The obvious advantage of Goblins, and possibly a good enough reason on its own to have them is for the Throw Team Mate (TTM) option. However they also offer interesting options as a "receiver" giving the Orcs a possibility of developing genuine catchers.
Within a standard Orc team I'd recommend having one or perhaps two goblins on the squad, developed to provide TTM capability or as an additional receiver for those short (2-3 turn) drives you occassionally need to make.
Sometimes it can be fun to build alternative teams that utilise goblins more extensively. Against many rookie teams (pretty much everyone apart from Dwarf, Chaos Dwarf and Norse) Goblins can be very annoying, Stunty and dodge can combine to give mobile pieces that are hard to knock over. Against players without block goblins are less likely to have their armour broken than a thrower would (although the thrower would stay on the pitch more!). Under LRB4 rules a 4 goblin starting roster offered the advantage of freeing up cash for fan factor, rerolls and other positionals. However under LRB5 that need for early cash has largely disappeared so does push longer term team planning that way.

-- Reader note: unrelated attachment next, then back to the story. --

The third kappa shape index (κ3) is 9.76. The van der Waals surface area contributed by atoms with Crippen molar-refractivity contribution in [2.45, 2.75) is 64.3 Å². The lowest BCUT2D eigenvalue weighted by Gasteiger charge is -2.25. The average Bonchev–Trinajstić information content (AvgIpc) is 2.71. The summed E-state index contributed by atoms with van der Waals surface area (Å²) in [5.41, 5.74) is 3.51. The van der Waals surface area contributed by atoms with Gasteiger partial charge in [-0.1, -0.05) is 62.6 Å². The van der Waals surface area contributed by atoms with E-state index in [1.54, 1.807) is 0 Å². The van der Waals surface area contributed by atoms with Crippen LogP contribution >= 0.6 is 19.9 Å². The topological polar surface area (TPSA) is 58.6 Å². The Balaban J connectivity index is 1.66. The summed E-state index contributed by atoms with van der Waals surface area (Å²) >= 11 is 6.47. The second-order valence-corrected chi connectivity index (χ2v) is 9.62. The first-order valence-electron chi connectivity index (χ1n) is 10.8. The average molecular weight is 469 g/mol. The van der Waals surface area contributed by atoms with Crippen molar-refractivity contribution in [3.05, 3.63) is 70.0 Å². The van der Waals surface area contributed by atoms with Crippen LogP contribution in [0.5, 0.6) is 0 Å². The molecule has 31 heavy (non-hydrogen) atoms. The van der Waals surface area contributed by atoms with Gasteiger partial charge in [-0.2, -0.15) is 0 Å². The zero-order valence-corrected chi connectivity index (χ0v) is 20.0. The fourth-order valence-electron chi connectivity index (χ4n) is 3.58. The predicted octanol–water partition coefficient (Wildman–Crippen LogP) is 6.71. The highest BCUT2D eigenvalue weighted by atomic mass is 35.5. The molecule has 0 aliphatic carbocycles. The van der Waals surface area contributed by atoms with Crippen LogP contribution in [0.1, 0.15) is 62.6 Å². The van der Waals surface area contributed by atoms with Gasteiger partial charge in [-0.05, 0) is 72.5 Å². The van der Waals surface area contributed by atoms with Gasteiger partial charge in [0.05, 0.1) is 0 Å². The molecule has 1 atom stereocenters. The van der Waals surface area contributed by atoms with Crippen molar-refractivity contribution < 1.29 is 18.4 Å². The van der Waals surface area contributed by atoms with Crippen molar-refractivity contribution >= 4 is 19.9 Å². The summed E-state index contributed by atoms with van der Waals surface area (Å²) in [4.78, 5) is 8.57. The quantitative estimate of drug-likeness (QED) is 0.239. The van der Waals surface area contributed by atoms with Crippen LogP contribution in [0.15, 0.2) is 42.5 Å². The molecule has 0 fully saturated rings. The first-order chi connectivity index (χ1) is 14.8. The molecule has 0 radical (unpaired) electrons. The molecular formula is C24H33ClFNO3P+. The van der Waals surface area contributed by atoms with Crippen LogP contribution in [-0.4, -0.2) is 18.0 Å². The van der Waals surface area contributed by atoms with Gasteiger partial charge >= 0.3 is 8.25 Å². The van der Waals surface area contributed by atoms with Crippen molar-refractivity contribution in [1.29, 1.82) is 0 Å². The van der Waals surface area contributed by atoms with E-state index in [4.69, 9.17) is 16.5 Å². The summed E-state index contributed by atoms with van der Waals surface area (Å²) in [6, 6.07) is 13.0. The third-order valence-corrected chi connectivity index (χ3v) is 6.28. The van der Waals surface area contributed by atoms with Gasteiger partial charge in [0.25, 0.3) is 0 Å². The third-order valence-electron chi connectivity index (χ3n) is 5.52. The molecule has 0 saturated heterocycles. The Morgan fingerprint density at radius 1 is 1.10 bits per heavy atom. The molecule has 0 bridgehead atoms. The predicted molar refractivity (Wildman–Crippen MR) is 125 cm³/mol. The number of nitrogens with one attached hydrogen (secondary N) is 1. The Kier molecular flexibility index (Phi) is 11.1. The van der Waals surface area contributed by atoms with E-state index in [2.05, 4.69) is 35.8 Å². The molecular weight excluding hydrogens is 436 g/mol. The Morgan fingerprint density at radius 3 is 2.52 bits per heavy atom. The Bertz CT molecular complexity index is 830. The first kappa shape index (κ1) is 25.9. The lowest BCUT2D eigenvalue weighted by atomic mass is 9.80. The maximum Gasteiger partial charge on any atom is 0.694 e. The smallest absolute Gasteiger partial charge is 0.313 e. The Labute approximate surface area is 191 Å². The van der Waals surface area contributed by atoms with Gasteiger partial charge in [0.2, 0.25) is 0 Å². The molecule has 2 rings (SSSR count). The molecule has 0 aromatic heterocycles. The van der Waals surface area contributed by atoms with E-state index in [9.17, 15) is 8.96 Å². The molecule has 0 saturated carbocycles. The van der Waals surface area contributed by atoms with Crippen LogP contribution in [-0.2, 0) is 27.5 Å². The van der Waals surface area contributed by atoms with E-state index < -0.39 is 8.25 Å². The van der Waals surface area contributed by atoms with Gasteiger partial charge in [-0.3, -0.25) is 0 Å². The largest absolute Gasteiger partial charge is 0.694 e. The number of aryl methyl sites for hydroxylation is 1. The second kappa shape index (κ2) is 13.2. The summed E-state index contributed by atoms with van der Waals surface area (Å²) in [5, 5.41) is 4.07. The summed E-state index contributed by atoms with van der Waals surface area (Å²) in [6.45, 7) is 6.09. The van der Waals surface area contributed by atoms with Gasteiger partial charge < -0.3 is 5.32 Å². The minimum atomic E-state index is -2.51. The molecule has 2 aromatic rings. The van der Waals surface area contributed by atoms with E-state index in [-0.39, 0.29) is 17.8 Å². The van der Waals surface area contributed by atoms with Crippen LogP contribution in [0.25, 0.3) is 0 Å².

Goblins are very easy to play badly. Generally speaking good opponents will seek to blitz/block Goblins as much as possible with their Block/Tackle/Mighty Blow players. This is an attempt to remove the weakest pieces from the board enabling them to bring better numbers to bear against your stronger and tougher players. So:
- Avoid leaving goblins in positions they can be blocked.
- Avoid ending your turn with goblins next to block or tackle players.
- Do NOT run goblins downfield unsupported.
- Keep goblins away from positions where they can be chain-blocked (i.e. blitzed or blocked onto another player for another block).
- Do NOT think stunty means you should always run through lines. Goblins fail one dodge in nine.
- Goblins make good ball carriers. They are as fast as Blitzers, and with stunty and dodge find it easier to escape from trouble. Sitting in the middle of the cage is safe too.
- Goblins are good at providing assists in difficult situations. Try to ensure you don't leave them standing next to players.